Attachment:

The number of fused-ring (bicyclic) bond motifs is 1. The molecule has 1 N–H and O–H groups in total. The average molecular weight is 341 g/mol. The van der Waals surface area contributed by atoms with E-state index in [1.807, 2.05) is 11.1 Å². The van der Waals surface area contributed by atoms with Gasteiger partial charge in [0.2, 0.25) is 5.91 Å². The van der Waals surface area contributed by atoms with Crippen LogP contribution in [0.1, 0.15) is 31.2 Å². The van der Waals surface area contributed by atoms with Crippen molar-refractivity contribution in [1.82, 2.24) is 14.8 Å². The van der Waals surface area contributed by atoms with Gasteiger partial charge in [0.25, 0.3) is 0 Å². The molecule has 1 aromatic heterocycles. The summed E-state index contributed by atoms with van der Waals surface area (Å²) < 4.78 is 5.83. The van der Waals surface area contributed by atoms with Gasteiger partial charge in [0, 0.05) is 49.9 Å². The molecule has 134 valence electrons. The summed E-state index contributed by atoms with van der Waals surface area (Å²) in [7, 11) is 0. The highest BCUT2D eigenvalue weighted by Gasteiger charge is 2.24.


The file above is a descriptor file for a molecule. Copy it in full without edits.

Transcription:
The number of fused-ring (bicyclic) bond motifs is 1. The molecule has 1 N–H and O–H groups in total. The average molecular weight is 341 g/mol. The van der Waals surface area contributed by atoms with E-state index in [1.807, 2.05) is 11.1 Å². The van der Waals surface area contributed by atoms with Gasteiger partial charge in [0.2, 0.25) is 5.91 Å². The van der Waals surface area contributed by atoms with Crippen LogP contribution in [0.1, 0.15) is 31.2 Å². The van der Waals surface area contributed by atoms with Crippen molar-refractivity contribution in [1.82, 2.24) is 14.8 Å². The van der Waals surface area contributed by atoms with Gasteiger partial charge in [0.25, 0.3) is 0 Å². The molecule has 1 aromatic heterocycles. The summed E-state index contributed by atoms with van der Waals surface area (Å²) < 4.78 is 5.83. The van der Waals surface area contributed by atoms with Gasteiger partial charge in [0, 0.05) is 49.9 Å². The molecule has 134 valence electrons. The summed E-state index contributed by atoms with van der Waals surface area (Å²) in [7, 11) is 0. The highest BCUT2D eigenvalue weighted by Gasteiger charge is 2.24.